"Mean Joe Greene" concluded its life as a made-for-TV movie that
aired on NBC-TV on November 8, 1981. Joe Greene starred in the movie, but the
part of the young boy was played by Henry Thomas, who later went on to star
in E.T.: The Extra-Terrestrial. The movie recreated the ad and told the
story of what happened after the ad ended.
In early 1982, Coca-Cola launched a new ad campaign, "Coke Is It!," with an emphasis on the product's qualities of taste and refreshment. The direct, positive statement "Coke Is It!" was meant to appeal to the forthright mood of Americans in the 1980s. "Coke Is It!" played on themes of previous ad campaigns, stressing the quality, the enjoyment, and especially the anticipation of drinking a Coca-Cola.
Ironically, the introduction of "new Coke" demonstrated in unexpected ways that after ninety-nine years, Coke had indeed become part of the tapestry of American life. When The Coca-Cola Company introduced a new taste for Coke in North America in 1985, television advertising helped launch it. The public, however, demanded the return of the traditional drink, so vehemently that the company was obliged to bring it backrenamed as "Coca-Cola classic."
With both the new Coke and Coca-Cola classic in the marketplace, The Coca-Cola Company needed two distinct ad campaigns. Introduced in 1986, the "Catch the Wave" campaign for the new taste of Coke strove to be youthful, leading-edge, and competitive. For Coca-Cola classic, the "Red, White and You" campaign emphasized that drink's broad appeal and the emotional attachment it generated. At the same time, it attempted to celebrate contemporary American lifestyles and a modern American spirit. The campaign was aimed at an extremely broad audience: all soft drink consumers age twelve and up, with an emphasis on the 18-to-34 age group. In surveys at the time, seventy-five percent of respondents said they considered Coca-Cola classic a symbol of America. The "Red, White and You" theme was a natural consequence.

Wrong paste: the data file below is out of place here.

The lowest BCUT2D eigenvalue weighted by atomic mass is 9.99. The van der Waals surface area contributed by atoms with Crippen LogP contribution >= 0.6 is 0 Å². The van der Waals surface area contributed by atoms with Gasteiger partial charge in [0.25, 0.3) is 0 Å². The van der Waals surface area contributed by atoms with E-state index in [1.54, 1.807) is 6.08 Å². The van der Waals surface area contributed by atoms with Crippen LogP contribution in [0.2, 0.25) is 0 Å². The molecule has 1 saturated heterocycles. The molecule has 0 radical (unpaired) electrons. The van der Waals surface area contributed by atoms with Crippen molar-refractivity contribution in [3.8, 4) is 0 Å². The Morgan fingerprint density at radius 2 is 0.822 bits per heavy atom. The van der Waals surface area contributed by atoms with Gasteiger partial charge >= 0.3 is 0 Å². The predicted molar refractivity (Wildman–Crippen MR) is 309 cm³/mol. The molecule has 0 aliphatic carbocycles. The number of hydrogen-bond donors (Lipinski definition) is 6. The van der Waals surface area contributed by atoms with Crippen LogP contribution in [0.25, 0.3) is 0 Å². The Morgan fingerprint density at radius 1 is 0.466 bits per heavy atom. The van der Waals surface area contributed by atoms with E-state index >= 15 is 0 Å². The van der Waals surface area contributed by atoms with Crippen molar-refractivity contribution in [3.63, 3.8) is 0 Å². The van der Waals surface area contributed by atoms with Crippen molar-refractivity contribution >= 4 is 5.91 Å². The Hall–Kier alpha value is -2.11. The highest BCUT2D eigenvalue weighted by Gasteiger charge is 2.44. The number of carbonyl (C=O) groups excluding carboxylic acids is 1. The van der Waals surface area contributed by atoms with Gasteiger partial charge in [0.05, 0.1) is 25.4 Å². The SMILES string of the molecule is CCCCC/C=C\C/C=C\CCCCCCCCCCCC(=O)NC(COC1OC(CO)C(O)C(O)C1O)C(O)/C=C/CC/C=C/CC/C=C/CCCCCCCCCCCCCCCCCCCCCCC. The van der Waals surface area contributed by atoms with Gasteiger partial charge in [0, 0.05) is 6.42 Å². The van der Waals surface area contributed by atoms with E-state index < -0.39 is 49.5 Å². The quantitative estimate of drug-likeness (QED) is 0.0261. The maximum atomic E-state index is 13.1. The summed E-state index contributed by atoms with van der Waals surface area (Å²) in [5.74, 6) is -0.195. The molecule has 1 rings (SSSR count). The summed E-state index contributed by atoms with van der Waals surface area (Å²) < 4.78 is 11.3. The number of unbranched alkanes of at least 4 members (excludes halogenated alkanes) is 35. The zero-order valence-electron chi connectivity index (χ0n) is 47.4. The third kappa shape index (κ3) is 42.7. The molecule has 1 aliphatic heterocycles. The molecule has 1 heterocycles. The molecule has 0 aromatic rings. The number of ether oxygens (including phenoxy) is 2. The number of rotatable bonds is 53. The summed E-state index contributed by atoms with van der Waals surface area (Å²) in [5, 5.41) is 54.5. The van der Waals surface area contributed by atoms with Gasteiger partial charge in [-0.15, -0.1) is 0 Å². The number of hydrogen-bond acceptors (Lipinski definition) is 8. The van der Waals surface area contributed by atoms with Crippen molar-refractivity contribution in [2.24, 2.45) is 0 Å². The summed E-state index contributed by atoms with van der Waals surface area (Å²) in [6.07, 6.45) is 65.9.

The campaign was created by the New York-based ad agency SSC&B Lintas.
SSC&B went to unusual shooting locations to produce four TV spots: "Rhythm and Blues," "Young Rock," "Big City Lights/Jazz," and "Small Town/Country." The shoots captured a mix of recognizable landmarks such as the Golden Gate Bridge and the Coca-Cola neon sign in New York's Times Square. The accompanying vignettes included Olympic gold medalist Valerie Brisco-Hooks, a glimpse of the Winter Garden Theatre set of the Broadway musical Cats, and early-morning neighborhood newspaper deliveries set against the San Francisco skyline. The casting for the ads was also unusual: along with traditional professional casting for actors and actresses, producers sought ordinary people playing everyday roles. The choreographer, for example, toured Southern California night spots looking for talented dancers.
The "Catch the Wave" campaign for new Coke, created by McCann-Erickson New York, aimed to connect with an emerging youth-oriented target audience. The contemporary nature of "Catch the Wave" sent what its creators hoped was a clear message: to drink the "in" taste, to identify with the "in" image, drink Coca-Cola.